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Systems of Linear Equations

6.1 Solve Systems of Linear Equations by Graphing
6.2 Solve Systems of Linear Equations by the Substitution
Method
6.3 Solve Systems of Linear Equations by the Addition
(Elimination) Method
6.4 Application Problem Involving Two Equations and Two
Variables.

6.1 Solve Systems of Linear Equations by Graphing

A system of equations is a set of two or more equations
considered together. A solution to a system of equations in two
variables is an ordered pair that is a solution to every equation in
the system.

Example 1 Solutions to a System of Equations

a. Is (2, -1) a solution to the system

b. Is (1, -3) a solution to the system

Recall: All ordered pair solutions to an equation form the graph
of an equation in two variables.

Example 2 Solve by the Graphing Method

a. Solve by graphing

b. What is the point of intersection of
the two graphs?

c. What is the solution to the system of
equations?

d. What is the relationship between the point(s) of intersection and
the solution(s) to the system of equations.

The Solution Set to a Linear System of Two Equations
in Two Variables has Three Possible Outcomes . . .

1. One Solution See Figure 1. The lines
intersect at one point and the solution set
contains only one point. A system of linear
equations with at least one solution is
called a consistent system. The solution to
the system is expressed as an ordered pair
(a,b) .

2. No Solutions See Figure 2. The lines
are distinct and parallel, and never
intersect. Therefore, there is no solution.
A linear system whose solution set is
empty is called an inconsistent system.

3. Infinite Number of Solutions See
Figure 3. The lines lie on top of each other,
are not distinct, and have an infinite number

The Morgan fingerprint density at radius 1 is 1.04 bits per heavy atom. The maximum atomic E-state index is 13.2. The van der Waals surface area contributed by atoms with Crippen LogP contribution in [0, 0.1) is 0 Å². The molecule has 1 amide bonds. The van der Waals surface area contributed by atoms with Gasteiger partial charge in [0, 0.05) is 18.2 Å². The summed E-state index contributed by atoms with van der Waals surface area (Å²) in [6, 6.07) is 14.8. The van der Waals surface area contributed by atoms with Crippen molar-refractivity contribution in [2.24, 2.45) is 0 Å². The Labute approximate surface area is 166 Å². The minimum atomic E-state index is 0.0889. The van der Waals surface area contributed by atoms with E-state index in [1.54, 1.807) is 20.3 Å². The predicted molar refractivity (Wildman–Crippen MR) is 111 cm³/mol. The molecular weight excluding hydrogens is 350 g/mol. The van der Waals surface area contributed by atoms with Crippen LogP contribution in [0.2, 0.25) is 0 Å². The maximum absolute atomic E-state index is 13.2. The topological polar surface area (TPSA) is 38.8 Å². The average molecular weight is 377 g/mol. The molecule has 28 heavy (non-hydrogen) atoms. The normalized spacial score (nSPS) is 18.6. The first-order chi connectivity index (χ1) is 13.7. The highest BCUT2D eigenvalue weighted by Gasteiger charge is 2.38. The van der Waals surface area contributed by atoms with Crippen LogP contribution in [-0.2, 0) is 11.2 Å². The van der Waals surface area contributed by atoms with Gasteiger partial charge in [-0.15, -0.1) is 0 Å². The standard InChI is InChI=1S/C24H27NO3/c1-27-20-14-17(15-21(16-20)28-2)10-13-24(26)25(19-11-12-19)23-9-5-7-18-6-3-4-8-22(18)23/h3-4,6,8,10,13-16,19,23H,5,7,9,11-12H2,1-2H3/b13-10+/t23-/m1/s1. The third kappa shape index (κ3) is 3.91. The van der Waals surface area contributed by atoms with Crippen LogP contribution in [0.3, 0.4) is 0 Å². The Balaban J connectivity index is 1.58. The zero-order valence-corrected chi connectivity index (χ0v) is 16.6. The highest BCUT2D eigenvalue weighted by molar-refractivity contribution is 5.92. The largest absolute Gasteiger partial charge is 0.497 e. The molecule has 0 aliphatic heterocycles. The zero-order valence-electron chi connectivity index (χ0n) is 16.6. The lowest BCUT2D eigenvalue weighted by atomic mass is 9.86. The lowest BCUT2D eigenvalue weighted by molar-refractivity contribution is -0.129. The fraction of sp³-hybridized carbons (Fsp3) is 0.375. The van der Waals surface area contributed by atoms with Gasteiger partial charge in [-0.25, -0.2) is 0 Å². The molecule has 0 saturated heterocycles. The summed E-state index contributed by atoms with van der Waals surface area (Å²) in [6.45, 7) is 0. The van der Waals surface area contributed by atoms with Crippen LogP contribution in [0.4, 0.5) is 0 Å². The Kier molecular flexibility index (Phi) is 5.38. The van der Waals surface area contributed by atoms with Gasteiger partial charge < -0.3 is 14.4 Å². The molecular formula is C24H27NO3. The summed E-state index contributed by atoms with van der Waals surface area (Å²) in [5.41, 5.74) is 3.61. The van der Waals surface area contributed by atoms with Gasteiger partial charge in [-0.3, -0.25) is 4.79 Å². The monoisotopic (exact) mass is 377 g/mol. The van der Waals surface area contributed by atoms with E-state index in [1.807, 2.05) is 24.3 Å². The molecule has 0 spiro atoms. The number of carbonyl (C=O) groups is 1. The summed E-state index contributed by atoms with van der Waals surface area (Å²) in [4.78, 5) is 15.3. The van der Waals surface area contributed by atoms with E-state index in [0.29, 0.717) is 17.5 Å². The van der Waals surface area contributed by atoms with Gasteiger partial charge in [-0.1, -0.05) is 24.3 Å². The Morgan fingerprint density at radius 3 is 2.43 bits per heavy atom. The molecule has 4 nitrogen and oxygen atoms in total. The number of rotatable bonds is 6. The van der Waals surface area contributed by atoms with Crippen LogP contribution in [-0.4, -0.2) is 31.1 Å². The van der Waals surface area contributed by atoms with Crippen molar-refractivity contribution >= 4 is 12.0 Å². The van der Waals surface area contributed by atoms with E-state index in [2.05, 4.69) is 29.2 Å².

of points of intersection. Therefore, the
system of equations has infinite solutions.
This is called a dependent system.

Example 3 An Inconsistent System means the system
has no solution and the two lines are parallel.

Solve by graphing

Example 4 A Dependent System means the two lines are
the same.

Solve by graphing

Example 5

Solve by graphing

Example 6

Solve by graphing

Example 7

Solve by graphing

Example 8

Solve by graphing

6.2 The Substitution Method

Solve

Algebraic Methods to Solve Systems of Equations
The solution to the above system is (-3/4, -3/4). The graphing
method only works well when the ordered pair solution contains
only integer numbers. Therefore, we need an algebraic method for
solving systems of equations. The two algebraic methods we are
going to learn are the Substitution Method and the Addition
(Elimination) Method.

Substitution Method
1. Isolate one variable in one of the given equations.
2. Substitute the equation from step 1 into the other equation and
solve for the one variable remaining in that equation.
3. Use the equation from step 1 to find the value of the other
variable.
4. Write your solution as an ordered pair.
5. Check the solution.

Example 1

Solve by substitution

Example 2

Solve by substitution

Example 3

Solve by substitution

Example 4

Solve by substitution

Example 5

Solve by substitution

Two exceptions that may occur when using the
Substitution Method

Inconsistent System If at some point in working the algebra in
step 2 you get an untrue statement, such as 3 = 5, then you have an
inconsistent system. That is, the graphs of the lines are parallel
and never intersect.

Dependent System If at some point in working the algebra in
step 2 you get a worthless but true statement, such as 4 = 4, then
you have a dependent system. That is, the graphs of the lines lie
on top of each other and the system has an infinite number of
solutions (points of intersection).

The Solution Set to a Linear System of Two Equations
in Two Variables has Three Possible Outcomes . . .

1. One Solution See Figure 1. The lines
intersect at one point and the solution set
contains only one point. A system of linear
equations with at least one solution is
called a consistent system. The solution to
a consistent system is expressed as an